From The Sunday Times, November 1, 2009
Stephen Grey in Safar Bazaar
Under the harsh sunlight, a lone grey donkey sauntered across one end of a silent street; halfway down the far end, a US marine lay in the dirt, exposed and alone — brushing the dust from a pressure plate linked to a massive bomb.
A few days ago this town, deep in Taliban territory, was thronged with up to 800 residents and traders. This is Helmand’s biggest drugs market, but today all but a handful of Kuchi, the Afghan nomads, have vanished.
Somehow the Taliban knew the marines were coming. Rather than fight openly, they left behind a booby-trapped ghost town littered with improvised explosive devices (IEDs).
Since July, two bomb disposal technicians attached to the 2nd Light Armored Reconnaissance battalion have been killed in such circumstances.
For all the techniques they employ, this work still boils down to one man of courage making a lonely walk. The man I was watching asked not to be named. “I am just glad to be helping save lives,” he told me.
As we sheltered beneath an awning of thatched twigs, there was a sense of foreboding, broken only by black humour. “I’d be totally amazed if no one gets hurt today,” said one sergeant.
“I wish they’d get back to shooting at us, rather than this s***,” said another marine. As two Cobra attack helicopters flew over, one man joked: “Shoot the road! Shoot up the bazaar!”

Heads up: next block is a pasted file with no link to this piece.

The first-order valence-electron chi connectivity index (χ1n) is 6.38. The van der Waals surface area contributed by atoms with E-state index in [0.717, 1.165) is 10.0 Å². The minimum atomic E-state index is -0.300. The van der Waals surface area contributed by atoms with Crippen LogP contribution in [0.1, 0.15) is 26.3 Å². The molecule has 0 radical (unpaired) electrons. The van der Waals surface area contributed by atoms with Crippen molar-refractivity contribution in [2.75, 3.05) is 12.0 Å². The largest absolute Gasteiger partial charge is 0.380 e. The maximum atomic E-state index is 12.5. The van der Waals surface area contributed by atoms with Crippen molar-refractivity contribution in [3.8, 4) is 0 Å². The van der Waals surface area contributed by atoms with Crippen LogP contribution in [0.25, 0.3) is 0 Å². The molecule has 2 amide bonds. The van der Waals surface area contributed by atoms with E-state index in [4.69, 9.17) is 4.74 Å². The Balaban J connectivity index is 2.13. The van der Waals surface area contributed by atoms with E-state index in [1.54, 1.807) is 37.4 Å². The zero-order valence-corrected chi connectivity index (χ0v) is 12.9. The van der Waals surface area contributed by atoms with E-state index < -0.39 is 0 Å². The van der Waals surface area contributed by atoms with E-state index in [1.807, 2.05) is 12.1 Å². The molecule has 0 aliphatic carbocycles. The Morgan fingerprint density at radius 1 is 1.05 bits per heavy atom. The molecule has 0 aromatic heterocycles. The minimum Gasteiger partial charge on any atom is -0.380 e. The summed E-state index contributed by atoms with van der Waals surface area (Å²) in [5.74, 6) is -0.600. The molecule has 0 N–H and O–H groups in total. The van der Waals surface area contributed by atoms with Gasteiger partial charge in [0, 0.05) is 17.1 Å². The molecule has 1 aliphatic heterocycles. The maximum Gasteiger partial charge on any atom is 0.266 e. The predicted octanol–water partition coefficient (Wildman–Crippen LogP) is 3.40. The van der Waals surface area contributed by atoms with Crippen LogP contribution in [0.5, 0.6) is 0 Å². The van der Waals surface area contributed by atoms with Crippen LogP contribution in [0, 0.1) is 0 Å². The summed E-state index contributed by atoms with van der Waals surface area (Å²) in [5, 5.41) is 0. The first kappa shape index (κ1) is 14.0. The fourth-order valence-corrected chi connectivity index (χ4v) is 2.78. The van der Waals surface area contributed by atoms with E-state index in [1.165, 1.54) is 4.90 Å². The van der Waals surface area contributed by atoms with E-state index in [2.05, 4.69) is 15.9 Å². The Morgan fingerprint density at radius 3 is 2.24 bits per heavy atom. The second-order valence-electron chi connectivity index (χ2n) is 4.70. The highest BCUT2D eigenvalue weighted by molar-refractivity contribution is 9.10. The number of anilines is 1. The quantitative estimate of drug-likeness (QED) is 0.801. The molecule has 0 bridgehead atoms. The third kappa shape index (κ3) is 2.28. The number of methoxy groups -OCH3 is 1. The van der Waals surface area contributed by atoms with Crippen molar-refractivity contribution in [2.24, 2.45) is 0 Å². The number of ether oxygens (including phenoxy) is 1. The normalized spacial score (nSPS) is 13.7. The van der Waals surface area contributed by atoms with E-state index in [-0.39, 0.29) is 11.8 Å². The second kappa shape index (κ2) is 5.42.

After what seemed an age, the pressure plate was disarmed and a charge placed to blow the bomb apart. “Get back into cover. Watch out for secondaries!” yelled the bomb technician before the warning of “Controlled det! Two mikes! [minutes]” and then the sharp blast, throwing up a cloud of debris and leaving a 6ft crater.
A year ago, a strike like this into the Taliban’s heartland would have led to a gunfight. But by using explosives made from fertiliser, the insurgents have mastered the IED. Their next best choice is a stand-off weapon like a mortar or a rocket and we would see those, too, before too long.
Last summer the US marines brought 10,000 soldiers to join British and other Nato forces in Helmand. But the existence of Taliban strongpoints such as Safar Bazaar is testament, said marine officers, that the number deployed is still far too short of that required to control this province.